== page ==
Strikes planned as working conditions in Italy deteriorate
ROME – In Italy, 12.2 per cent of the working population is at risk of poverty despite having a job, according to a new dataset released by Eurostat. This percentage means that Italy is now one of the highest in the European Union. The report highlights that those working part-time have twice the likelihood of living in poverty compared to full-time employees, and that fixed-term contracts are three times more likely to result in people living poverty than permanent contracts.
The in-work-at-risk report identifies the share of persons employed per EU member state that is at risk of being below the poverty threshold, taking into account income, social inclusion, and living conditions. The report conincides with increasing concerns in Italy that economic migrants are exploited by employers. Already in 2020, economic migrants from Tortona, Alessandria, Turin and Genoa have joined together in protests against employers non-compliance with safety regulations, against contractual violations, against tax wage violations, against anti-union behavior and against racism, according to La Stampa.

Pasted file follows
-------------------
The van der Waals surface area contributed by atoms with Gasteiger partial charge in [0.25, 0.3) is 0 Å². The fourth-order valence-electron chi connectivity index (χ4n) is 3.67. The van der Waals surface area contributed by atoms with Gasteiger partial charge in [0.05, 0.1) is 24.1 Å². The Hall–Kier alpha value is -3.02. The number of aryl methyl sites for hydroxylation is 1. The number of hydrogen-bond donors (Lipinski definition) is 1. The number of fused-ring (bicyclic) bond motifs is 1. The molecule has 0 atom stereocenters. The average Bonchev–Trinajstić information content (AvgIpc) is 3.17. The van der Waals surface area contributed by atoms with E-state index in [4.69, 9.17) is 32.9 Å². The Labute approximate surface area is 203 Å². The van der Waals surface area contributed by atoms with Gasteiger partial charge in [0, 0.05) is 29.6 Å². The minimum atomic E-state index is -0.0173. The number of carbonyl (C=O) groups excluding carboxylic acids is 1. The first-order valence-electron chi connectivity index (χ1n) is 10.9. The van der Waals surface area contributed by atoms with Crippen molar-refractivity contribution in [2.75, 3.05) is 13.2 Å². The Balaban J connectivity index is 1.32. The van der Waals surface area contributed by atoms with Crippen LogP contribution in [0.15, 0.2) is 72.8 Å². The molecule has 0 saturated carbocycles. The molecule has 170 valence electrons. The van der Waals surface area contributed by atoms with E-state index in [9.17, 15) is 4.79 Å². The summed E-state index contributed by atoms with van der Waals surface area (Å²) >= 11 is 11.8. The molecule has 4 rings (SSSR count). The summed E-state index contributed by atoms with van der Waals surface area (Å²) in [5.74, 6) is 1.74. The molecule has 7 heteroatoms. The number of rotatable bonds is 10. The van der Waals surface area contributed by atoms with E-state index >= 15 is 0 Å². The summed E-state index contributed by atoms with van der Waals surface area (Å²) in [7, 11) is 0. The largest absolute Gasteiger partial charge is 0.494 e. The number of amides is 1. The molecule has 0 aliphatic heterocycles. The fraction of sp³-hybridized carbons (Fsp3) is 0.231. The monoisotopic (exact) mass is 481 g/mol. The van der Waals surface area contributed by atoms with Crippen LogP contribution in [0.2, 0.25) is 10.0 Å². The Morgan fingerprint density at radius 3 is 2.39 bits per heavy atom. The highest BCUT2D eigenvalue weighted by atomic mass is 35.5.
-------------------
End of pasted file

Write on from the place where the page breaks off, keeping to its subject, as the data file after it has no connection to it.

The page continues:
It was revealed on Wednesday that 20 non-EU warehouse workers in Tortona who went on strike for better working conditions and were subsequently fired, now risk fines of up to 4000 euros each, reported Il Fatto Quotidiano.
In Italy, multiple economic sectors are planning strikes over working conditions during Feb. 2020. On Friday there will be a 24 hour strike at Fiumicino airport and Venice Marco Polo airport, stated the Italian strike guarantee commission and the National Association of Air Transport Navigators. There have also been sector strikes planned for Friday by health service workers in Campania, as well as planned strikes on Feb. 10 by employees of the shipping company Tirrenia and on Feb. 14 by Italian teaching staff, according to investireoggi. The municipal police in Alexandria are also preparing for strikes, which could be declared on Feb. 10, reported La Stampa.